Mining the Innovation Gap

In a crowd of 30,000 rock jocks, Canada is innovation king. Anouk Dey wonders why.

By: /
7 March, 2012
By: Anouk Dey
Former deputy editor of

“A pack of reporters and photographers follow his every move, while three of his handlers scurry behind him, trying to stay out of the snapshots … ” 

It is not September, and Brad Pitt is not promoting his latest film at the Toronto International Film Festival. Rather, it is the Prospectors and Developers Association of Canada’s annual mining conference, and Natural Resources Minister Joe Oliver is being treated, as Embassy Magazine put it, “like a rock star.”

It is not just celebrity that is different at this conference of over 30,000 rock jocks – it is also Canada’s reputation. Most Canadians have grown accustomed to a portrait of Canada as the place where innovation goes to die. Study upon study attempts to solve Canada’s “innovation gap.” Three years ago, at the request of the minister of industry, the Canadian Council of Academies released a report called “Innovation and Business Strategy: Why Canada Falls Short.” More recently, in response to another government request, an expert panel chaired by Tom Jenkins published, “Innovation Canada: A Call to Action.” Innovation is to Canada what the Stanley Cup is to the Leafs.

And yet, at this conference with representatives from over 120 countries, Canada is captain innovation. A group of miners from Argentina invoked a modern Louis Joliet as they described Canadian prospectors arriving in their country and exploring areas that Argentinians had never dared to explore. A group of Mexicans at the conference made Canada sound like Israel as they told the story of Canadian geologists using technology they had never seen before to extract copper from their soil. Aussies gathered around a table of Canadian scientists showcasing new digital surveying methods, oohing and awing as if they were watching Novak Djokovic beat Rafael Nadal in the Australian Open.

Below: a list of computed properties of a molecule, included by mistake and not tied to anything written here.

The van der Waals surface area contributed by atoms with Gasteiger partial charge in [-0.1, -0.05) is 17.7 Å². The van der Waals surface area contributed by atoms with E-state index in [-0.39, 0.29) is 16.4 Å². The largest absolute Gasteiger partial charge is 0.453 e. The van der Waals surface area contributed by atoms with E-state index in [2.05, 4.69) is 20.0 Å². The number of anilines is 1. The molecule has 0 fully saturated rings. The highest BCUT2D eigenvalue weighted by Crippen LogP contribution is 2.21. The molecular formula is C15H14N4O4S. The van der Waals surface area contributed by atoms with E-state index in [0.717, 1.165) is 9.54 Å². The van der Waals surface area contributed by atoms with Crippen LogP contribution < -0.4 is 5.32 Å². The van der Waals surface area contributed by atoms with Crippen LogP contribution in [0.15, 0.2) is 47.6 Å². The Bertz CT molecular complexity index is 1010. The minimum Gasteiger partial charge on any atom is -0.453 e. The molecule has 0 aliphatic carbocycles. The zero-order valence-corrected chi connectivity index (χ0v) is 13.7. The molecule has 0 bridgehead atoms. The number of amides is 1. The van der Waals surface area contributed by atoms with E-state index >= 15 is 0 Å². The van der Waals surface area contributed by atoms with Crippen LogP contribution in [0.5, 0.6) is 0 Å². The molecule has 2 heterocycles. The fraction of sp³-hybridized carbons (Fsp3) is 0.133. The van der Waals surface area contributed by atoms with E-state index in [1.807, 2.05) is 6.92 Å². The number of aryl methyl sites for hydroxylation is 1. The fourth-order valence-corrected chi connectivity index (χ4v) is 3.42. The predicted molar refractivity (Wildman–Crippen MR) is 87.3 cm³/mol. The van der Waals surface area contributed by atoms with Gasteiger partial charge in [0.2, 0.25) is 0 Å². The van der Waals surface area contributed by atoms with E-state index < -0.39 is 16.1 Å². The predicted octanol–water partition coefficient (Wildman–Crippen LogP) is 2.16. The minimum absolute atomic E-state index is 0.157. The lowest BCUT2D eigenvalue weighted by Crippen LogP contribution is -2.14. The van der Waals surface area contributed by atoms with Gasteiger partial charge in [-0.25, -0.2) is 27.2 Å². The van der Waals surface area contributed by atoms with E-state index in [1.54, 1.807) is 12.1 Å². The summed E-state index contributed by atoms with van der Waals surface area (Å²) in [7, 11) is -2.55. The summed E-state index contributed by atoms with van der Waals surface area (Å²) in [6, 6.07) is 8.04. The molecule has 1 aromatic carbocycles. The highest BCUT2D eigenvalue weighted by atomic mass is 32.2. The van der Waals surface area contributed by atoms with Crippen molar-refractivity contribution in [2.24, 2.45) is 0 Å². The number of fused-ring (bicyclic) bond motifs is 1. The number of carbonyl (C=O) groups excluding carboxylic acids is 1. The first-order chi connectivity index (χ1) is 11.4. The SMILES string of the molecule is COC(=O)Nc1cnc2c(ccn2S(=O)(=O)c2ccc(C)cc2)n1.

But Canada’s innovation reputation is not solely constrained to ways in which we interfere with the environment. Canada also seems to have some international stature on issues like corporate social responsibility. Yesterday, the CEO panel on this issue featured CEOs from several Canadian companies. With every “sustainability, eh?” I felt a twinge of Canadian pride.

Of course, it doesn’t hurt that this conference was held in Canada, or that Canada accounts for almost half of global mining activities. An Argentinian conference on beef might have made Argentina look innovative, too.

As Globe and Mail columnist Konrad Yakabuski made clear in his 2009 deep dive into Canada’s innovation gap, “Canada’s resource sector has a poor record of innovation.” Canadian levels of private research and development remain embarrassingly low, particularly in natural resources. It may be less that Canada’s level of mining innovation is high, and more that the mining industry’s standard for innovation is low.  

Photo courtesy Reuters.

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